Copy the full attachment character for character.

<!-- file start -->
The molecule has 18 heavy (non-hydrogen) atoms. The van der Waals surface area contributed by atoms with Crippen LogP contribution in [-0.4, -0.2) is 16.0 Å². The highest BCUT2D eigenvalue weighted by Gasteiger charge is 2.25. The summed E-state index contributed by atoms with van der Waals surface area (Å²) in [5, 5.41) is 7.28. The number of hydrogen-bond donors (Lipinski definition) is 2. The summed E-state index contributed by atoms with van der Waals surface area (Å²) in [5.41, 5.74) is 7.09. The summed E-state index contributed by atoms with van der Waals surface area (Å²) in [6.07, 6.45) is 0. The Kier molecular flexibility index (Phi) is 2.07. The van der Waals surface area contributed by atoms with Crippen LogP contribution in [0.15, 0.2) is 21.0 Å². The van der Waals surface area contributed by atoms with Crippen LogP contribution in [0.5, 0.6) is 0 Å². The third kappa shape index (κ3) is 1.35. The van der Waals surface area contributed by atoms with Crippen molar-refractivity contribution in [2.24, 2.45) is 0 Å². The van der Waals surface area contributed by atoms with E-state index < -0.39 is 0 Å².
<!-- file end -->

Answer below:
The molecule has 18 heavy (non-hydrogen) atoms. The van der Waals surface area contributed by atoms with Crippen LogP contribution in [-0.4, -0.2) is 16.0 Å². The highest BCUT2D eigenvalue weighted by Gasteiger charge is 2.25. The summed E-state index contributed by atoms with van der Waals surface area (Å²) in [5, 5.41) is 7.28. The number of hydrogen-bond donors (Lipinski definition) is 2. The summed E-state index contributed by atoms with van der Waals surface area (Å²) in [5.41, 5.74) is 7.09. The summed E-state index contributed by atoms with van der Waals surface area (Å²) in [6.07, 6.45) is 0. The Kier molecular flexibility index (Phi) is 2.07. The van der Waals surface area contributed by atoms with Crippen LogP contribution in [0.15, 0.2) is 21.0 Å². The van der Waals surface area contributed by atoms with Crippen LogP contribution in [0.5, 0.6) is 0 Å². The third kappa shape index (κ3) is 1.35. The van der Waals surface area contributed by atoms with Crippen molar-refractivity contribution in [2.24, 2.45) is 0 Å². The van der Waals surface area contributed by atoms with E-state index < -0.39 is 0 Å².